Verticillium dahliae, Verticillium Wilt of the Strawberry

Verticillium dahliae

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Changed on: 05.11.2018
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Verticillium Wilt of the Strawberry

befallene und gesunde Früchte (12)
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Affected and healthy fruit (12)

Verticillium wilt of the strawberry is caused by the microsclerotia-forming fungus Verticillium dhaliae. Damage caused by this fungus has increased over recent years. Cultivation areas might be lost as a result of this fungus, in addition to losses in yield. The pathogen can survive in the soil without a host, using persistent resisting mycelium structures (microsclerotia)  to survive. Moreover, Verticillium dahlia has a large number of host plants – plants affected include potatoes and legumes, in addition to strawberries. Verticillium dhaliae is spread widely over several climate zones.

More information
befallene und gesunde Früchte (12)
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Affected and healthy fruit (12)

Verticillium wilt of the strawberry is caused by the microsclerotia-forming fungus Verticillium dhaliae. Damage caused by this fungus has increased over recent years. Cultivation areas might be lost as a result of this fungus, in addition to losses in yield. The pathogen can survive in the soil without a host, using persistent resisting mycelium structures (microsclerotia)  to survive. Moreover, Verticillium dahlia has a large number of host plants – plants affected include potatoes and legumes, in addition to strawberries. Verticillium dhaliae is spread widely over several climate zones.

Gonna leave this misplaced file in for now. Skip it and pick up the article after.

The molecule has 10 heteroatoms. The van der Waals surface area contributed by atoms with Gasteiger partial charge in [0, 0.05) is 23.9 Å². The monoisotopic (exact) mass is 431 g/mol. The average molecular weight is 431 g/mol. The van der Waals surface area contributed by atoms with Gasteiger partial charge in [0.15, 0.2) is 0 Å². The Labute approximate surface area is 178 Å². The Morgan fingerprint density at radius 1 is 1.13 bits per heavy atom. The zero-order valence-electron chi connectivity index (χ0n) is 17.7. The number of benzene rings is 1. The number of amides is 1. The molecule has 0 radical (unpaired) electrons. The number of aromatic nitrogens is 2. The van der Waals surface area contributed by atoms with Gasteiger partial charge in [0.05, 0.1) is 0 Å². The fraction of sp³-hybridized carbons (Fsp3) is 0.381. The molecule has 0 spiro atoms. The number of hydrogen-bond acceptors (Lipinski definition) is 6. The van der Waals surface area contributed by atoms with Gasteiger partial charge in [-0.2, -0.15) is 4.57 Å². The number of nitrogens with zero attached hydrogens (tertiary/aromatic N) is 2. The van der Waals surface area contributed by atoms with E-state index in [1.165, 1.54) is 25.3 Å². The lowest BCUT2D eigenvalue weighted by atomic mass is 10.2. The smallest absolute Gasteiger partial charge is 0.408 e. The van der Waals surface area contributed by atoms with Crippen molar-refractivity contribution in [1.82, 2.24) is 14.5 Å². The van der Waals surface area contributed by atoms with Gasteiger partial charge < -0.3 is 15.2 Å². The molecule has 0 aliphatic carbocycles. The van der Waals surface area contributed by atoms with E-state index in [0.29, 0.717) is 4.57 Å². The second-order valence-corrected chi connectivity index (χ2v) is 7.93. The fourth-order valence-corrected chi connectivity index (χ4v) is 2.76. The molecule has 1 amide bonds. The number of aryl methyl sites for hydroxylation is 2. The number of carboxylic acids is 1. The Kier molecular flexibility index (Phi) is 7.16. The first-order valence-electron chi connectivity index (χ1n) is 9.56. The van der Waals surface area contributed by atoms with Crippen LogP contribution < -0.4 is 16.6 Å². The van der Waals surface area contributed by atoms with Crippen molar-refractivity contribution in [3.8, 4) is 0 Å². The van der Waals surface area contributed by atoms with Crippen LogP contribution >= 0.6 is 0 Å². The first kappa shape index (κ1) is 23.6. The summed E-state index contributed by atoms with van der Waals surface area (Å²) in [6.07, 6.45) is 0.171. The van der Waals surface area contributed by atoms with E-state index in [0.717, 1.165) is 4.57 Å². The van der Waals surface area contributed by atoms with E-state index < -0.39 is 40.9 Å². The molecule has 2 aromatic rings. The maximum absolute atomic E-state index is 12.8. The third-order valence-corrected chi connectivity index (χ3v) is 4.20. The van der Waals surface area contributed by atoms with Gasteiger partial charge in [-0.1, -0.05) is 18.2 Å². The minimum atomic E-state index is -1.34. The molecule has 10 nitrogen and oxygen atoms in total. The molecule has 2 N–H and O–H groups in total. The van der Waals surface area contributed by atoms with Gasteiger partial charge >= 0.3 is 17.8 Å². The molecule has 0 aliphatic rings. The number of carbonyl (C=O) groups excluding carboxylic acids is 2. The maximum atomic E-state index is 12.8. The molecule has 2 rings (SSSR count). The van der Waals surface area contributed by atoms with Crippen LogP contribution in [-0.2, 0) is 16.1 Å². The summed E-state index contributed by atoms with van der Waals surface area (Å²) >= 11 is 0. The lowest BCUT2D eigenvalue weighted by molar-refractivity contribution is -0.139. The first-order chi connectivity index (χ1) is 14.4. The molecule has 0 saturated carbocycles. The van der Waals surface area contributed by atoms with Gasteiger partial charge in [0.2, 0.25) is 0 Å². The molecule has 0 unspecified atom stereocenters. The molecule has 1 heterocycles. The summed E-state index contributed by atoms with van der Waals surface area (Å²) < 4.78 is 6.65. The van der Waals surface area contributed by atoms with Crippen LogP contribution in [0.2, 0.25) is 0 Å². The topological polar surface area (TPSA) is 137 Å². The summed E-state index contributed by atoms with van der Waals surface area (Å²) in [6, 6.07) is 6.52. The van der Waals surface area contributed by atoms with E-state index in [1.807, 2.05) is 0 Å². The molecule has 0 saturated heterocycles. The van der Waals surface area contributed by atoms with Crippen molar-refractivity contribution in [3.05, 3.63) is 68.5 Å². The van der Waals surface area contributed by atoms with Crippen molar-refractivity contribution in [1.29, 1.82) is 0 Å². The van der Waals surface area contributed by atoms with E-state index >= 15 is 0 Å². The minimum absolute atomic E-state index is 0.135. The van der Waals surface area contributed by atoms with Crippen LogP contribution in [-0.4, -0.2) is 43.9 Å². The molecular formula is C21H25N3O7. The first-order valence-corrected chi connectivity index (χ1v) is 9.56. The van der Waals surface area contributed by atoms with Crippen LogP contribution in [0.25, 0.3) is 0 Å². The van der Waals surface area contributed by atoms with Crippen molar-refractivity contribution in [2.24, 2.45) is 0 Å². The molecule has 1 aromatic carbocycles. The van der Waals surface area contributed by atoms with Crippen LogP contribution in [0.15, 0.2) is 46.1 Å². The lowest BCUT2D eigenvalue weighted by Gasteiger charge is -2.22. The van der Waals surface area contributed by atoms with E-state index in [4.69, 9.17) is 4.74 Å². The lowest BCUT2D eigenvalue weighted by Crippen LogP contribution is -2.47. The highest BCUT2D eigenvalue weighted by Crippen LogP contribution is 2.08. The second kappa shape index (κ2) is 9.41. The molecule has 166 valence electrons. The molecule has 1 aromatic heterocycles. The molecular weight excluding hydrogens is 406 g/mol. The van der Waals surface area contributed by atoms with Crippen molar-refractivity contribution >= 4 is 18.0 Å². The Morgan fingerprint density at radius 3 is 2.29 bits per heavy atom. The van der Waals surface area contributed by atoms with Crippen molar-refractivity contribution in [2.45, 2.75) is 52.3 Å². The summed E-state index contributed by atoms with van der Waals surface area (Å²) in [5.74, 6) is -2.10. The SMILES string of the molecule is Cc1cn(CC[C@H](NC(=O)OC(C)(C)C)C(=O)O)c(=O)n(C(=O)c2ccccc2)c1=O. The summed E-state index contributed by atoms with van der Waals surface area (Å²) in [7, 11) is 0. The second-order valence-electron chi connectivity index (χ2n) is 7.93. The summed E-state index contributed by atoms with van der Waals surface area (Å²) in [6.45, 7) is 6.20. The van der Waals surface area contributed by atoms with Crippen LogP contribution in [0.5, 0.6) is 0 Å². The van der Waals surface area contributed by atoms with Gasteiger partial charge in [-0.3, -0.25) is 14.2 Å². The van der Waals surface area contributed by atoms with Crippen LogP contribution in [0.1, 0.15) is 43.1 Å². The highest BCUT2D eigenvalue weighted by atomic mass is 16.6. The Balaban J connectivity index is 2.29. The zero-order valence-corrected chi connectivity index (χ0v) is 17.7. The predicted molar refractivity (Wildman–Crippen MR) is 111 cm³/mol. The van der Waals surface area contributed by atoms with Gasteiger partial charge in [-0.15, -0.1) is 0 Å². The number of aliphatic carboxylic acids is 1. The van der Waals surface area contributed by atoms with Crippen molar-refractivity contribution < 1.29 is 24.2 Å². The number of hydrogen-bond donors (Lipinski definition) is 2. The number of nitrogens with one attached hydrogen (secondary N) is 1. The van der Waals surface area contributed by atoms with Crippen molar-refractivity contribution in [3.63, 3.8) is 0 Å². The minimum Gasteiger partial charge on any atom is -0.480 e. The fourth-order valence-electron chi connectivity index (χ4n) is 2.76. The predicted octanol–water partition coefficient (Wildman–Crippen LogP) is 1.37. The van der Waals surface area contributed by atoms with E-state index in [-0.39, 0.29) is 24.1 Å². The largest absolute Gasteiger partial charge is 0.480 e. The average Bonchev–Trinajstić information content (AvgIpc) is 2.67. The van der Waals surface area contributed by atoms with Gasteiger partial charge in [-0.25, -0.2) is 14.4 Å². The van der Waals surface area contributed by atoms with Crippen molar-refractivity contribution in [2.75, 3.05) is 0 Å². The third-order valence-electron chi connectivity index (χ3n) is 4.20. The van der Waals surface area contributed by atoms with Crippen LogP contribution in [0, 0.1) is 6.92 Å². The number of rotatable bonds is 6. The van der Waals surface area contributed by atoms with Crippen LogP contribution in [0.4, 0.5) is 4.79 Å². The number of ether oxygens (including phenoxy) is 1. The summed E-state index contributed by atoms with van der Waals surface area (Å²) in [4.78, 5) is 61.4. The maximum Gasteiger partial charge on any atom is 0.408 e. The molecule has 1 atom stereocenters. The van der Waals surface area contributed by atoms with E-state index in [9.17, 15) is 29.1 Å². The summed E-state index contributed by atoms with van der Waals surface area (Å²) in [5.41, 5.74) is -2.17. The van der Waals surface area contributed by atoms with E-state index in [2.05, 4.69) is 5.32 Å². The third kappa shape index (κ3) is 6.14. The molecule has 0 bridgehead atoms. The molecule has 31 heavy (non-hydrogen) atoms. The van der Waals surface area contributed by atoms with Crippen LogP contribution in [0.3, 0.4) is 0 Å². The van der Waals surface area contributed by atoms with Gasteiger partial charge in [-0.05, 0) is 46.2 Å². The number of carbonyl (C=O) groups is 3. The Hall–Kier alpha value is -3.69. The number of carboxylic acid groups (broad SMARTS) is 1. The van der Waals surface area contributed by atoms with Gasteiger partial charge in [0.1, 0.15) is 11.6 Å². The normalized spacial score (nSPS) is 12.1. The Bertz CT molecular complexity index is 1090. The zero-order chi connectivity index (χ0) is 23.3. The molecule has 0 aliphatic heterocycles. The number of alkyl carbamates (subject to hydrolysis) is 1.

More information

Symptoms

The most typical symptom is the wilting of the plant during drought stress. It starts at the outer leaves, while the younger leaves and core leaves remain green. The petioles develop normally if the plant is only affected slightly and the wilting can be reversed. However, once the infestation has progressed, newly produced leaves show reduced growth and the plant only forms rosettes with greatly shortened petioles and smaller leaf blades (leaf lamina). The outer leaves die gradually until the entire plant is finally dead.

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Healthy plants (6)
[Translate to English:] Gesunde Pflanzen (6)
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First signs of the wilt (7)
[Translate to English:] Erste Anzeichen der Welke (7)

Infestation Course

The images on the right show the chronological sequence of the wilting symptoms in a strawberry field planted with the susceptible variety Elsanta. Image No. 6 shows the plants without symptoms and normally developed foliage. Image No. 7 shows the first signs of the wilt. The older leaves wilt and lie on the floor, the younger leaves are still healthy.

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BILDER: Plants affected (9)
[Translate to English:] Befallene Pflanzen (9)
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Severely affected plants that have already died (10)
[Translate to English:] Stark befallenen Pflanzen die schon abgestorben sind (10)